Expert Explains Why We Don’t Think Of The Heat Wave As a Crisis

Thaw of 3 volcanoes in Washington due to heat wave 0:55

(CNN) – The heat wave in the Pacific Northwest in late June was a mass casualty event, according to authorities. Hundreds of people are likely to have died during the several days of unprecedented heat, and the number continues to rise. At least 83 people have died from heat-related illnesses in Oregon, and authorities are investigating another 32 deaths. In Washington state, at least 78 people died. Across the border in British Columbia, Canadian authorities counted nearly 800 deaths between June 25 and July 1, 500 more than normal for that period and believed to be heat-related, according to Lisa Lapointe, chief of the province’s forensics. In reality, it could be months before the final figure is known.

Despite the alarming statistics, there was no apparent sense of urgency surrounding the tragedy: nothing like a hurricane making landfall, an attacker opening fire in a nightclub, or a wildfire destroying a city. There were hundreds of silent deaths from an invisible disaster: unprecedented heat, which dozens of scientists concluded was “practically impossible” without climate change.

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Scientists and psychologists told CNN that the answer has to do with the way humans view crises.

“When there’s a wildfire or hurricane, it’s easy for people to see the devastation right before their eyes,” said Aaron Bernstein, acting director of the Center for Climate, Health and the Global Environment at the TH School of Public Health. Chan from Harvard. “Our brains are very attuned to images of destruction, because we don’t want that to happen to us. With heat waves, there is usually no visible strip of destruction.”

The heat wave also came against the backdrop of another deadly tragedy: the collapse of a condo in Miami, Florida. As of Monday, 94 people had been declared dead and 22 more had not been located. The heat wave began the day after the landslide, but only one of those events really captured the nation’s attention.

Bernstein pointed out that the public response to a tragedy has to do in part with who is responsible. People want someone to be blamed, he said, and in tangible catastrophes it’s easy to point a finger: in the case of the Surfside collapse, a homeowner or an engineer.

But it’s different when it comes to a global crisis like climate change, which doesn’t kill people directly, but makes an event more likely to be deadly.

“There is not a single person to point the finger at on climate change,” Bernstein said. “Our brains are much more likely to pay attention when there is a person to point to. There are other reasons, but all of them make it very clear to me that we have to make climate change personal, achievable and urgent.”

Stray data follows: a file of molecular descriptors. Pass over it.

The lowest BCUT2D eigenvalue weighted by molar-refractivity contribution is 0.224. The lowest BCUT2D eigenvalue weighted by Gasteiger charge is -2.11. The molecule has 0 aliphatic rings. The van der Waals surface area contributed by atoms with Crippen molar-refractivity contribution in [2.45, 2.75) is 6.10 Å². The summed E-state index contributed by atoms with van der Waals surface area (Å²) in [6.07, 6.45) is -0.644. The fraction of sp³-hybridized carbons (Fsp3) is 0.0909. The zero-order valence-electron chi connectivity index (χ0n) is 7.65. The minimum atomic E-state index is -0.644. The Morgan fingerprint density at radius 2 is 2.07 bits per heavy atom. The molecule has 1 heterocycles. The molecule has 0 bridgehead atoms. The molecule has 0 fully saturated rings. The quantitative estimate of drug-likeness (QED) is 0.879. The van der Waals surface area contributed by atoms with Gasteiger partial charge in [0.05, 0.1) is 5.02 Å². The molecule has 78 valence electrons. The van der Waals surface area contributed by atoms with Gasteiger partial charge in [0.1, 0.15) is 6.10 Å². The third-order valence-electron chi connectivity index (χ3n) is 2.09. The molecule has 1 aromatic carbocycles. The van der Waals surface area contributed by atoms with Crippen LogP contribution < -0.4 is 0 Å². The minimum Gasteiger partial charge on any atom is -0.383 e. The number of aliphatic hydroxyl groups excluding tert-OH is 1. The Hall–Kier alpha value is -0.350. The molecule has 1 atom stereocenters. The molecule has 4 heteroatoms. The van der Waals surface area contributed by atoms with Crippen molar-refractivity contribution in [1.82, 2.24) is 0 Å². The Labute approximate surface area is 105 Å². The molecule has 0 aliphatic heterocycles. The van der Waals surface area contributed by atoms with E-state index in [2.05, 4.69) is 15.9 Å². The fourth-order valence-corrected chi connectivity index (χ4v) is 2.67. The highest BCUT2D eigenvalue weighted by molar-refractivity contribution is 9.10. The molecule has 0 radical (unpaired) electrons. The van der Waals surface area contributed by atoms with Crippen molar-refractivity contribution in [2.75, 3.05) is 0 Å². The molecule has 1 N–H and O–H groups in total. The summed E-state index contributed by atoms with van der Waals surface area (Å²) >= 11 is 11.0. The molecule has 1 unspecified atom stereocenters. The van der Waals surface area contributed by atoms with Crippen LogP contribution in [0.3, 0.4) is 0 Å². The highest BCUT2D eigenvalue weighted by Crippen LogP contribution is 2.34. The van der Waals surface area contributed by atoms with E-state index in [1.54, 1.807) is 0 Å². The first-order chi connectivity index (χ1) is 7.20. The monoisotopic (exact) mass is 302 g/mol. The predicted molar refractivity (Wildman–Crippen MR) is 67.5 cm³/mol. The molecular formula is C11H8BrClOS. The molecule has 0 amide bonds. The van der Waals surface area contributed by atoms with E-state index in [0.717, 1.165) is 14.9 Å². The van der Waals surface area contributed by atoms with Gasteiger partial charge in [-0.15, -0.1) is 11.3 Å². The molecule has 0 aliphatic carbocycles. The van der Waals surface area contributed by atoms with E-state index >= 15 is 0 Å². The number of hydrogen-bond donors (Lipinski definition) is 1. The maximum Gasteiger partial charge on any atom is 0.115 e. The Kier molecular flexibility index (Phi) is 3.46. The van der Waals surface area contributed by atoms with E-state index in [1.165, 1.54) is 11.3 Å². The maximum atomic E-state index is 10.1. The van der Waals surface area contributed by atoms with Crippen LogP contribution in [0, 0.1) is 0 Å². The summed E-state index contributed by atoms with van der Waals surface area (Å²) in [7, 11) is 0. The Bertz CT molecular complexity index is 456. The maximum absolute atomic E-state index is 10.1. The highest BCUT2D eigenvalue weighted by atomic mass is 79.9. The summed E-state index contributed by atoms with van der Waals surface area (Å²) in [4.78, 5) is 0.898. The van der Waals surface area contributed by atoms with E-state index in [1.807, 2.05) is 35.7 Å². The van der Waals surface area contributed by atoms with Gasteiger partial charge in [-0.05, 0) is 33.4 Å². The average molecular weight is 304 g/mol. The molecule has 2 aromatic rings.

Humans also tend to connect more with short-term tragedies than with seemingly distant events, such as climate change might seem, according to Astrid Caldas, a climate scientist at the Union of Concerned Scientists.

“We can’t really compare the tragedies and the events, because they are separate and both were terrible events,” Caldas told CNN. “But there are all these complex constructions of people’s psyches and how the behavior of the media contributes to that lack of the same reaction.”

According to Kristie Ebi, a climate and health researcher at the University of Washington, these responses to the catastrophes caused by climate change and the damage it is causing to people are not so different from people’s reactions to the climate pandemic. covid-19, as the delta variant spreads rapidly.

“More than 600,000 Americans died [de covid-19] and yet there was a limited response in many quarters, “Ebi told CNN.” When we look at heat waves, we often don’t get the total number of deaths until months later, “which are often much higher than estimates. initials.

Like the pandemic, extreme heat also disproportionately kills low-income communities, people of color, and older populations. As of Monday, Oregon health authorities reported that about two-thirds of the deaths from the heat wave were people of color.

An analysis conducted in 2020 found that the number of heat-related deaths in the U.S. each year has been underestimated, as registries typically only look at medical terms like heat stroke, leaving out other potentially heat-related causes of death. heat, such as heart attacks and other underlying conditions.

Ebi said that most people, especially in a typically temperate region like the Pacific Northwest, do not perceive heat as a health risk.

“People are generally not aware and do not think about the risks associated with these high temperatures,” he said. “There have been a number of efforts to try to increase that awareness, and yet there is almost no research to support the efficacy of any approach.”

The researchers say it is important to understand that climate change is already affecting our lives today: that unless climate resilience or heat action plans are put in place, especially in historically marginalized communities, many people will suffer. and they will die from extreme heat as climate change accelerates.

“If nothing is done, and people remain vulnerable, I would say that, logically, the number of people affected will increase,” Caldas said. “We have to know what could happen if we don’t act. It’s about trying to prevent what can happen, if we don’t take any action.”

– Brisa Colón, from CNN, contributed to this report.

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